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In the last email I told you about that guiding question I’ve been using lately…How Free Can I Be Right Now?


And you know, this so relates to how we feel in our body.

How much conditioning have we received around body image?

I bet you can remember things even from childhood.

I remember my overhearing one of my brothers telling Mum that I have chunky legs, apparently I always did.

I remember the age when I started pulling my stomach in because someone told me it was more attractive.

So much of the image of our beauty comes from other’s impressions of us.


But you know what I find so intriguing?


It’s that so many of the people we work with are really beautiful – radiant, attractive and sensuous with dazzling smiles and captivating eyes.

And yet most people, around 75%, think that they are unattractive, with too much podge and too many signs of ageing.


It’s quite a conundrum huh? Like wealthy people feeling guilty about spending money.


Beautiful people feeling like they are less than. Never Enough.


They get plenty of compliments, and can even remember them from childhood if they try.

I recollect, as clearly as those other memories, people complimenting my thick hair and almond shaped eyes.

And yet somehow the compliments don’t tend to stick.

You can never get enough of them to fill up your feel-good tank.


As Rick Hanson says in his book The Buddha Brain, “Your brain is like velcro for negative experiences and teflon for positive ones.”


I remember the time in my mid 20’s when this realization really struck me.

I had just returned home from my year in England and was showing photos to my family at the dinner table. Seeing one photo my sister said, “Oh wow, you look like a model”.

I looked at the photo, and I agree, I looked good.

But I remembered back to that cold summer’s day on a pebble beach in the south of England. And I distinctly remembered that I was feeling really uncomfortable, fat, bloated, far from beautiful and unhappy in my body.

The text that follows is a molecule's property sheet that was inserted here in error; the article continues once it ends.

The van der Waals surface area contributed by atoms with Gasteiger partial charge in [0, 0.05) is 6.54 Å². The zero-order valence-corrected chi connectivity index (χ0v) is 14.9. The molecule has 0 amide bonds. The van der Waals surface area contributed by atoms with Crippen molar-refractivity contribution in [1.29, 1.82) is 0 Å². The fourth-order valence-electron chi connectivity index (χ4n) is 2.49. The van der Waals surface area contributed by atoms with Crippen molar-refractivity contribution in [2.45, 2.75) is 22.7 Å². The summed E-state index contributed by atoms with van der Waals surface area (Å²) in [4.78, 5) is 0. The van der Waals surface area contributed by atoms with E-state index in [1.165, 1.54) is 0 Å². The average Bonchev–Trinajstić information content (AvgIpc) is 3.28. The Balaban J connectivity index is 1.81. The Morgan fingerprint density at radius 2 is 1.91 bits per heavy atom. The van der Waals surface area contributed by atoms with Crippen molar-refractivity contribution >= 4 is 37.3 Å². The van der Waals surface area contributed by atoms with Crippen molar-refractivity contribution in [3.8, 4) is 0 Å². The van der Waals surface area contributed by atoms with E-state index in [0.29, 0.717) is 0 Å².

Wow, what a mismatch between the external appearance and the internal experience.


I looked fine so why not feel fine? If others can see me as beautiful then why can’t I see myself that way?


This is why weight-loss doesn’t equal happiness.


It’s easy to think that IF we just get to this certain weight, THEN we will feel good about ourselves.

If only my stomach was a bit flatter or my thighs a bit thinner.

But actually, we set our future thought patterns right now in the present moment.


If you have never cultivated thoughts towards yourself of acceptance, compassion and love, then they aren’t going to magically appear when you hit a number on the scales, or fit into a certain size jeans.


It just doesn’t work that way.


On the other hand. If you start to foster kind thoughts towards yourself today, you may or may not hit a number on the scales or fit a certain size clothing, but you will plant seeds for the process of re-framing – changing the way that you view your body.


Changing your thoughts.


Calming that inner critic.


I remember the re-frame that happened for me in those early years.

As I got clear about how I really saw my body, what it meant to me and how it actually felt from the inside, I stopped referring to my legs as chunky, and saw them instead as a symbol of my groundedness, my strong roots into the earth. As I learnt that the correct way to breathe is from the belly, I saw my soft belly as a sign of body wisdom and true health.

It matters less how others see you when you have a clear vision of and for yourself.


It’s not even that the nasty voice doesn’t pop up, it’s just that you can hear it for what it is. A lie based on a false ideals, an unchallenged fear, someone else’s judgement call or just a thought that isn’t very important in the scale of a great life.

Over the years since I’ve been cultivating this loving kindness towards myself, my weight has stabilized and now fluctuates 2 kg up or down.

Not that I own scales, I jump on them perhaps once a year when we are visiting family.

The number just doesn’t hold anything over me like it used to.

And I never look at clothes sizes, if it fits it fits. If it doesn’t it doesn’t mean that the tag is right or wrong.


It’s a joy to recall as I write this, the other 25%, all the people we have met and worked with who love their body.

They are of all shapes and sizes. They can tell the stories of their journeys with weight, body image, food and the mind.

And they are just fine where they are right now. Knowing that it can always change. And probably will.

And there are more important, more enriching things to spend time thinking about.



So the question is how free can you be in your body right now?




What would it feel like to be free of all the numbers? The scales, the sizes, the calories, the grams, the percentages, the boxes.

What old conditioning are you ready to let go of?

How would it be to feel as good as you look?



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